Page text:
When I first heard about work on “the DeBaliviere Bridge”many months ago, I wondered -what bridge? hadn’t connected that fact that the road goes over the MetroLink lines with there being a bridge there!
Over the course of this year I’ve been made very aware of the bridge, with the road closed, the existing structure removed and a new one lifted into place.
September saw another milestone in the Loop Trolley project, as the bridge was reopened, allowing traffic to once again flow south from DeBaliviere towards the History Museum. The opening was not accompanied by a big ceremony, but a few of us turned up to watch the event, and the observers were probably outnumbered by workers ready to move signs and make final preparations.
Talking to these guys it was obvious that they are as invested in this project as the rest of us, and they take justifiable pride in the work done. Among the small number of residents was Joe Edwards, who had been given the honor of being the first person to cross the new structure. At the appointed time, Joe drove his ’57 Buick across the bridge, only to have to wait for the lights to change before continuing across Forest Park Parkway, around the History Museum and back. Before he had completed the loop, the bridge was back in full action, with traffic using the new route as if there had never been an interruption of movement. (As a note for history, the first vehicle to cross north over the bridge was a truck from the St Louis City Water Division.)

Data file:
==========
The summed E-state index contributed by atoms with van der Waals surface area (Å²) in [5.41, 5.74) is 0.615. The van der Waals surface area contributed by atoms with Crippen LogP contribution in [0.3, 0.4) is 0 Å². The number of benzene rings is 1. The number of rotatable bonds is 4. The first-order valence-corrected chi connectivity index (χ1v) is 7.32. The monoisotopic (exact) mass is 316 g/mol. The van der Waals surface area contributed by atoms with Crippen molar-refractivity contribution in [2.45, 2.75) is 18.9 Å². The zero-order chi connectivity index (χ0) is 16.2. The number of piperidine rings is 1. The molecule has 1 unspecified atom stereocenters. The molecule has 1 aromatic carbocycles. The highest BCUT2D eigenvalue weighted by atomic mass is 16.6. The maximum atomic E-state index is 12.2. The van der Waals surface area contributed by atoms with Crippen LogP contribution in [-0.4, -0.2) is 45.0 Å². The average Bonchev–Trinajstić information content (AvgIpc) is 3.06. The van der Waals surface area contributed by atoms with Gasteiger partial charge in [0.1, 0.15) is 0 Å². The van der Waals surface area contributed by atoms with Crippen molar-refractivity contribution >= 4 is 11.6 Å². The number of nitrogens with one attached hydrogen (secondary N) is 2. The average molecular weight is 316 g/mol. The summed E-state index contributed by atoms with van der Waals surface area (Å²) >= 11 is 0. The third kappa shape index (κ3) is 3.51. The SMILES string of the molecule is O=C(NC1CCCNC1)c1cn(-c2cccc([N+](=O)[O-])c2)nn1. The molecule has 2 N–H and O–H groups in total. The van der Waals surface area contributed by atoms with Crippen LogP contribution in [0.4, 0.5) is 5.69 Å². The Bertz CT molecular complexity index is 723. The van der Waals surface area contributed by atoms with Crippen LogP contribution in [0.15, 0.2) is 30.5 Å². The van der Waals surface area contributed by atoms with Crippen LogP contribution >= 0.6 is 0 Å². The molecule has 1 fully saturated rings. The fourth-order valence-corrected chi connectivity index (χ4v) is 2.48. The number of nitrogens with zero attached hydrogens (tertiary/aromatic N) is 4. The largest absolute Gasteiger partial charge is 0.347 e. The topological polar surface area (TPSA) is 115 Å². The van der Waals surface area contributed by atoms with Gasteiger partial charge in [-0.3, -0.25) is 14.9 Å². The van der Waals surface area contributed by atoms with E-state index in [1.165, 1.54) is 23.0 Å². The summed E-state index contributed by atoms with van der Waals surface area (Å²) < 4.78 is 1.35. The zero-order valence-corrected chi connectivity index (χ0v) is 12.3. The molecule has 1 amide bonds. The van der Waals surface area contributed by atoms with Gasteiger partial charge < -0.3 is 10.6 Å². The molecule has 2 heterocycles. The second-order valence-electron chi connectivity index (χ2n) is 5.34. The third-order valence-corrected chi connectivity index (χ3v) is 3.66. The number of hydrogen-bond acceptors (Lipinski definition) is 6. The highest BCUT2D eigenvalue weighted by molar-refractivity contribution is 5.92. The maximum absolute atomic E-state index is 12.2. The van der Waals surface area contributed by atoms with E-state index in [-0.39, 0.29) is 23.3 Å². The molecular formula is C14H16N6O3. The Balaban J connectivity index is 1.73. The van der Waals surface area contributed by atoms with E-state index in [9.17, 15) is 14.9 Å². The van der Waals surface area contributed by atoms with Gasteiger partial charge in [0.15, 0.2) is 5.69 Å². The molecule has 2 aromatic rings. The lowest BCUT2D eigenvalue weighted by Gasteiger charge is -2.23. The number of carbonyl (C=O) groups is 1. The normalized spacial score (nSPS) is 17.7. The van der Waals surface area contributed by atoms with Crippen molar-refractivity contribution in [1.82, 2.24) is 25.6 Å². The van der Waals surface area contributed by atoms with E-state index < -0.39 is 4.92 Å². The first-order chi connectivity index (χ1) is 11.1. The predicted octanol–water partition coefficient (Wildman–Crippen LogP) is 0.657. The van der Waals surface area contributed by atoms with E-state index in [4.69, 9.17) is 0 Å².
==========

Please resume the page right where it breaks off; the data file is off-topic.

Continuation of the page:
For the last several months, the east side of DeBaliviere has been a hive of activities. A vast amount of ground has been dug up and new drainage installed.
This has entailed St Louis Water trucks being in attendance almost every day, and other drivers constantly have to be aware of lane changes. Forms have been set, gravel dumped and leveled, and concrete poured. Right now it is hard to envision this as anything other than a building site, but the hiking/biking path and trolly route are slowly emerging from the chaos. As I write, work on the road continues to go on apace, and from the other side of the street I can see that the Trolley tracks have been laid on the DeBaliviere Bridge.
It is interesting looking back at my photographs over the time of the work here. I took some pictures just before the bridge was removed, and the trees were in their spring
blossom. Now it’s Fall and the
same trees are starting to lose their leaves. By next spring, assuming things continue to go as planned, the blossom will fall on a completed bridge and the tracks of a new Trolley route for St Louis.
The Times of Skinker DeBaliviere © November 2015